26 January 2010

Waste of Fresh Water

The images of earthquake survivors fighting over scarce resources in Haiti is a grim reminder of what is to come in parts of our overpopulated planet. In addition to earthquakes, extreme weather brought on by global climate change, be it drought or floods from excessive rainfall, is causing misery and suffering to countless millions with increasing frequency. Water and food, in that order, are the most basic human needs following a natural disaster.

Yet, as thirsty, dehydrated Haitians strive to survive on the bald rock which is all that is left of their part of the once-lush, tropical island in the Caribbean, trillions of tons of fresh water from glaciers and icebergs at the polar extremities of the planet are slowly melting into the sea.

What a terrible waste!

Is there nothing that can be done to harness the water from tidewater glaciers and icebergs before they make life on our planet more precarious by expanding the size of our oceans? Are we set to passively let part of our species die of thirst or drown?

On a cruise to Antarctica earlier this month, I asked the ship’s glaciologist if that was any ongoing research on ways to harness water from icebergs in these times of mounting scarcity. He said hadn’t heard of any and could only point to the initiative of a Saudi prince, who in the mid-70s had the idea of towing a 100 million-ton iceberg wrapped in sailcloth and plastic from Antarctica to Saudi Arabia. Prince Mohamed al Faisal was convinced that despite the cost of towing the iceberg to Saudi Arabia and loosing up to 20% of the mass from melting en route, the fresh water that would be left would be much cheaper than producing it locally in a desalinization plant. Apparently, nothing came of the idea and some scientists argued that once in waters around the equator all that would be left of the berg would be the rope at the end of the tow.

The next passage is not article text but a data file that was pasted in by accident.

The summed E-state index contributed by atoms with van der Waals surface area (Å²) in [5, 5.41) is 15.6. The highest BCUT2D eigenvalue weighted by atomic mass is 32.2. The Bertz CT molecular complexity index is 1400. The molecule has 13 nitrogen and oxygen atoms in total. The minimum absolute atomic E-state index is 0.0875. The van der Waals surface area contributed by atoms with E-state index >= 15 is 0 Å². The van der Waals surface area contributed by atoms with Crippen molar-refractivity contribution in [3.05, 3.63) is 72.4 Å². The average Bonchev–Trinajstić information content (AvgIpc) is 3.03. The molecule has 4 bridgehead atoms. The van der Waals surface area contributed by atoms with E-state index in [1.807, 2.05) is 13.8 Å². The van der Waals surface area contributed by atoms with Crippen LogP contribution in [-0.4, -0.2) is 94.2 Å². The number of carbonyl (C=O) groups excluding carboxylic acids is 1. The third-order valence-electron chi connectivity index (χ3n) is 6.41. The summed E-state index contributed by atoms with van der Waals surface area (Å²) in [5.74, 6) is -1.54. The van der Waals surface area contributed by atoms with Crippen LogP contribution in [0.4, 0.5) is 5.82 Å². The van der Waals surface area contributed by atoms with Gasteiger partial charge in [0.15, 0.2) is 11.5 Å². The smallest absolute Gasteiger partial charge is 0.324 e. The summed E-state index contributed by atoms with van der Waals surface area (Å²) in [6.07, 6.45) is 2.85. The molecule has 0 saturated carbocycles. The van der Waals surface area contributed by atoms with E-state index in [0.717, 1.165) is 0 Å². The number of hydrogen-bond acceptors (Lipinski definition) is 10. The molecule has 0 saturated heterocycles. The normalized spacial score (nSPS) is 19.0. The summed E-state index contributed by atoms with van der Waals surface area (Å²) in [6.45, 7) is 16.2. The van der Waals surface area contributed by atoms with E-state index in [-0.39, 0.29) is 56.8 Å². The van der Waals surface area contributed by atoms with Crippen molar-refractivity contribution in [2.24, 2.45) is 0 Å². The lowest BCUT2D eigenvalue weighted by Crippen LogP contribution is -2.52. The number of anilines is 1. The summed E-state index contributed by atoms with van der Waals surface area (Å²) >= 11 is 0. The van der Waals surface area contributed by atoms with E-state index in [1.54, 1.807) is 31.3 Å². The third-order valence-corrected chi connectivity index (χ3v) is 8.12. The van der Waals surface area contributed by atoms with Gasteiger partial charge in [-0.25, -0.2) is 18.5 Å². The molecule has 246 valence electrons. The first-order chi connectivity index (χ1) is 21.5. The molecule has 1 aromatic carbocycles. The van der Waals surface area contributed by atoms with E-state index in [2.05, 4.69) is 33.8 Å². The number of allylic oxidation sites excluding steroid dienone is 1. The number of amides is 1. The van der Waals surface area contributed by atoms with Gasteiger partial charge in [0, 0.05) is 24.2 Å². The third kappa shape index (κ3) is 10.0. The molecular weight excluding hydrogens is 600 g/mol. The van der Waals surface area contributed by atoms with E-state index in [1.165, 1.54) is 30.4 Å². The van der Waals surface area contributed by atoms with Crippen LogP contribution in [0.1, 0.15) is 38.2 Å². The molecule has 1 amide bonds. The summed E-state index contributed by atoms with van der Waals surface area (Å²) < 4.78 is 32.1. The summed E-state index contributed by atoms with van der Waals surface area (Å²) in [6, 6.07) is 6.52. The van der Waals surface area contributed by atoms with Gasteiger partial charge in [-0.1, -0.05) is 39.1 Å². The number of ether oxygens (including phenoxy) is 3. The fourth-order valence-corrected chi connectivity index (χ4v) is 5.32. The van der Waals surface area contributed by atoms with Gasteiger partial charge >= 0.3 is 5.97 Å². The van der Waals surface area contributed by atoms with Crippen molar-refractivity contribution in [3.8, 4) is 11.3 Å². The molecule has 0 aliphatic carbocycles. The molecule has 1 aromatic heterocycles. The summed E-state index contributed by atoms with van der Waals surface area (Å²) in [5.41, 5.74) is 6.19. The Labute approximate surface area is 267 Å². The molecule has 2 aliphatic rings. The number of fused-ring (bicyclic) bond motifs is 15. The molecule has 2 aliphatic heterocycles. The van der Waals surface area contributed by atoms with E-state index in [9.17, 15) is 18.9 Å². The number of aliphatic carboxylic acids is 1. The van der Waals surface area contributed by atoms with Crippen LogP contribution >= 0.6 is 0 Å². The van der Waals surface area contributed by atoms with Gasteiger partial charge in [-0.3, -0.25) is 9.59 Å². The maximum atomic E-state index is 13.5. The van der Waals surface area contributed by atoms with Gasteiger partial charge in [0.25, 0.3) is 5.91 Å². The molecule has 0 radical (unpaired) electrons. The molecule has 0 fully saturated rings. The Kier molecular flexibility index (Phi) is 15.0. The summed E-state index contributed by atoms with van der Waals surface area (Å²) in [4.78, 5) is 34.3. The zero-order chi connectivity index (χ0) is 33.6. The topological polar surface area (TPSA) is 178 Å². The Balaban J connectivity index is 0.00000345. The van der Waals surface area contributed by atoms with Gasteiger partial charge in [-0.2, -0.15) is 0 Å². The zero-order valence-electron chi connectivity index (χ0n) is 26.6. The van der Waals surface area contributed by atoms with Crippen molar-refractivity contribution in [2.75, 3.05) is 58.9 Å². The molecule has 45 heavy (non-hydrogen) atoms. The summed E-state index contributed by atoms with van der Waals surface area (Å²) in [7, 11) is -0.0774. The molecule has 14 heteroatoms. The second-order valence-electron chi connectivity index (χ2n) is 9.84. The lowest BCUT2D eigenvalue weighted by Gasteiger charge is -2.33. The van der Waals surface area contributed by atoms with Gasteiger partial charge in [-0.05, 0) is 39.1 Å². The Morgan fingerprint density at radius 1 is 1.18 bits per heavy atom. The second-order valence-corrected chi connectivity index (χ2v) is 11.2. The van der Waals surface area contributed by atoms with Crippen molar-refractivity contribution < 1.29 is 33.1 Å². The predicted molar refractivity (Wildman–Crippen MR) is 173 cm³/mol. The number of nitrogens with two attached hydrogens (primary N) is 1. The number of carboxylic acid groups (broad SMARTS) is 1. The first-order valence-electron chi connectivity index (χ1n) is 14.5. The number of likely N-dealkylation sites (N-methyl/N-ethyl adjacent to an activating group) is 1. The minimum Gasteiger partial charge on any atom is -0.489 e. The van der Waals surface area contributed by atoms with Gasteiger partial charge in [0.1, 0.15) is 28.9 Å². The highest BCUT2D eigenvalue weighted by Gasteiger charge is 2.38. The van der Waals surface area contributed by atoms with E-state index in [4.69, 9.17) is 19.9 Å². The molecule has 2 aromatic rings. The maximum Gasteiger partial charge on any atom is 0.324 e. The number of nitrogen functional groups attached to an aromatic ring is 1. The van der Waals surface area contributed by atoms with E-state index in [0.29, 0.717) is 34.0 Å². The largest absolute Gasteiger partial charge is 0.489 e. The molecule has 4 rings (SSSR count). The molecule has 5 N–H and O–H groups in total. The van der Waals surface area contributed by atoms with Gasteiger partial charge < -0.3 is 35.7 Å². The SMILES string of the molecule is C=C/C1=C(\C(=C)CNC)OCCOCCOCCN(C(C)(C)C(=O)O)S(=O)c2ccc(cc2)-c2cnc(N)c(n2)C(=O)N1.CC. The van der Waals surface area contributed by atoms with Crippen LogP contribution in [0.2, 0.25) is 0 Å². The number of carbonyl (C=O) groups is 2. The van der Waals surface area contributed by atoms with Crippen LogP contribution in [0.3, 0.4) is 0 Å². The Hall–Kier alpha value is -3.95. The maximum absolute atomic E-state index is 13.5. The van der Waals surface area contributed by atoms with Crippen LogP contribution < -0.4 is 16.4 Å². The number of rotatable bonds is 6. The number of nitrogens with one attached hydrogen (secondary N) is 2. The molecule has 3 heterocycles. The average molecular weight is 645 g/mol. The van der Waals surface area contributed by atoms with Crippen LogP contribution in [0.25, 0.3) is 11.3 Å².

I’m not convinced that we should give up on the idea. After just a few days of watching huge icebergs from the Larsen Ice Shelf on the Antarctic Peninsula like this one floating northward, I would hope that there is research going on somewhere to find ways of harnessing this immense resource. Reports this month that icebergs calved from the Mertz Glacier are drifting towards New Zealand would mean that there would be no need to tow them through equatorial waters to harvest the fresh water. Once harvested in New Zealand or at the tips of South America or South Africa, the water could be moved to drier parts of the planet using conventional methods.

If not for concern for humankind, there could be money to be made from icebergs.

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